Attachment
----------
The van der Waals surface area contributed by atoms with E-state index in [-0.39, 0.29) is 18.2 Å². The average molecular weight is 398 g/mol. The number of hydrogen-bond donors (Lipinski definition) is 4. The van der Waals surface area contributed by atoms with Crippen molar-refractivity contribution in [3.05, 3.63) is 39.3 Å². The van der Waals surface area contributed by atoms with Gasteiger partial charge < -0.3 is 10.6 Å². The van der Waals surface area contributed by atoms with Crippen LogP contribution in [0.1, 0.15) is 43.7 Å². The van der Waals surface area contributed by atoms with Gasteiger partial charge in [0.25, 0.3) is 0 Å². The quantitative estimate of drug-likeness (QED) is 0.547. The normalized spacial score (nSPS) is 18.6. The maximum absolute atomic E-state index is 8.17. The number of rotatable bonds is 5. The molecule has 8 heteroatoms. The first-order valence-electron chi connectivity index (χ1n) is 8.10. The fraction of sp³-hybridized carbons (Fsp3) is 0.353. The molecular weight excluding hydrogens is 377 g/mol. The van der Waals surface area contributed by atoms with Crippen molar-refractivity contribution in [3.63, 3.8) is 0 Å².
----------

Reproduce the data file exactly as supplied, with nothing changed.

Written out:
The van der Waals surface area contributed by atoms with E-state index in [-0.39, 0.29) is 18.2 Å². The average molecular weight is 398 g/mol. The number of hydrogen-bond donors (Lipinski definition) is 4. The van der Waals surface area contributed by atoms with Crippen molar-refractivity contribution in [3.05, 3.63) is 39.3 Å². The van der Waals surface area contributed by atoms with Gasteiger partial charge < -0.3 is 10.6 Å². The van der Waals surface area contributed by atoms with Crippen LogP contribution in [0.1, 0.15) is 43.7 Å². The van der Waals surface area contributed by atoms with Gasteiger partial charge in [0.25, 0.3) is 0 Å². The quantitative estimate of drug-likeness (QED) is 0.547. The normalized spacial score (nSPS) is 18.6. The maximum absolute atomic E-state index is 8.17. The number of rotatable bonds is 5. The molecule has 8 heteroatoms. The first-order valence-electron chi connectivity index (χ1n) is 8.10. The fraction of sp³-hybridized carbons (Fsp3) is 0.353. The molecular weight excluding hydrogens is 377 g/mol. The van der Waals surface area contributed by atoms with Crippen molar-refractivity contribution in [3.63, 3.8) is 0 Å².